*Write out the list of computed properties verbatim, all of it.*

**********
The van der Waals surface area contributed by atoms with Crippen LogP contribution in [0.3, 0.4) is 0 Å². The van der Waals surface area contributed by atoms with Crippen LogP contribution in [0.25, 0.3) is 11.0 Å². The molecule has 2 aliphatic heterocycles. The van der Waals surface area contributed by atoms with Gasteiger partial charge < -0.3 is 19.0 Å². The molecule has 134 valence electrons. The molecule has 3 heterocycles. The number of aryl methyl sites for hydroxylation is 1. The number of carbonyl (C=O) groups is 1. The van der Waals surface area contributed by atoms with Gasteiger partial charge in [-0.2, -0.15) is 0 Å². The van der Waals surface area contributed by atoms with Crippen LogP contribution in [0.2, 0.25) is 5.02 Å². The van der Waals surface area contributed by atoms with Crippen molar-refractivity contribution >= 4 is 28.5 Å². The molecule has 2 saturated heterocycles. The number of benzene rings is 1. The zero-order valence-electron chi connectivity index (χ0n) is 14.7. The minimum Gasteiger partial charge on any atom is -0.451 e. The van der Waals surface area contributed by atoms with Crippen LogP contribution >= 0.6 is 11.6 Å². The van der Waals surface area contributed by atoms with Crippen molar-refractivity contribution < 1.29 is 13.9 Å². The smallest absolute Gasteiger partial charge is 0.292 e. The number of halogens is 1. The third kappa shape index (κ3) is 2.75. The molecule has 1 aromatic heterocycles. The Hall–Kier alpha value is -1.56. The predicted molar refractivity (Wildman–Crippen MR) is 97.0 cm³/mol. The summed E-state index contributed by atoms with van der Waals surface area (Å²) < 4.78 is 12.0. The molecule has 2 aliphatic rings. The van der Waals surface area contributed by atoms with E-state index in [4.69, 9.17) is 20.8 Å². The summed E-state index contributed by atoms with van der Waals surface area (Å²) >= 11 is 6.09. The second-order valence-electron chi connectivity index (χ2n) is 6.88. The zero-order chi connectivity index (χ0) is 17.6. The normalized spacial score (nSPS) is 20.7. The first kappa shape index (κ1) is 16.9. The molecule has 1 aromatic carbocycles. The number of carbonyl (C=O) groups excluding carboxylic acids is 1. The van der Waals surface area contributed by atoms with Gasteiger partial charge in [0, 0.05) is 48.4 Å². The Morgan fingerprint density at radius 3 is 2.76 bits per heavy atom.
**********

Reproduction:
The van der Waals surface area contributed by atoms with Crippen LogP contribution in [0.3, 0.4) is 0 Å². The van der Waals surface area contributed by atoms with Crippen LogP contribution in [0.25, 0.3) is 11.0 Å². The molecule has 2 aliphatic heterocycles. The van der Waals surface area contributed by atoms with Gasteiger partial charge < -0.3 is 19.0 Å². The molecule has 134 valence electrons. The molecule has 3 heterocycles. The number of aryl methyl sites for hydroxylation is 1. The number of carbonyl (C=O) groups is 1. The van der Waals surface area contributed by atoms with Gasteiger partial charge in [-0.2, -0.15) is 0 Å². The van der Waals surface area contributed by atoms with Crippen LogP contribution in [0.2, 0.25) is 5.02 Å². The van der Waals surface area contributed by atoms with Crippen molar-refractivity contribution >= 4 is 28.5 Å². The molecule has 2 saturated heterocycles. The number of benzene rings is 1. The zero-order valence-electron chi connectivity index (χ0n) is 14.7. The minimum Gasteiger partial charge on any atom is -0.451 e. The van der Waals surface area contributed by atoms with Crippen LogP contribution >= 0.6 is 11.6 Å². The van der Waals surface area contributed by atoms with Crippen molar-refractivity contribution < 1.29 is 13.9 Å². The smallest absolute Gasteiger partial charge is 0.292 e. The number of halogens is 1. The third kappa shape index (κ3) is 2.75. The molecule has 1 aromatic heterocycles. The Hall–Kier alpha value is -1.56. The predicted molar refractivity (Wildman–Crippen MR) is 97.0 cm³/mol. The summed E-state index contributed by atoms with van der Waals surface area (Å²) < 4.78 is 12.0. The molecule has 2 aliphatic rings. The van der Waals surface area contributed by atoms with E-state index in [4.69, 9.17) is 20.8 Å². The summed E-state index contributed by atoms with van der Waals surface area (Å²) >= 11 is 6.09. The second-order valence-electron chi connectivity index (χ2n) is 6.88. The zero-order chi connectivity index (χ0) is 17.6. The normalized spacial score (nSPS) is 20.7. The first kappa shape index (κ1) is 16.9. The molecule has 1 aromatic carbocycles. The number of carbonyl (C=O) groups excluding carboxylic acids is 1. The van der Waals surface area contributed by atoms with Gasteiger partial charge in [0, 0.05) is 48.4 Å². The Morgan fingerprint density at radius 3 is 2.76 bits per heavy atom.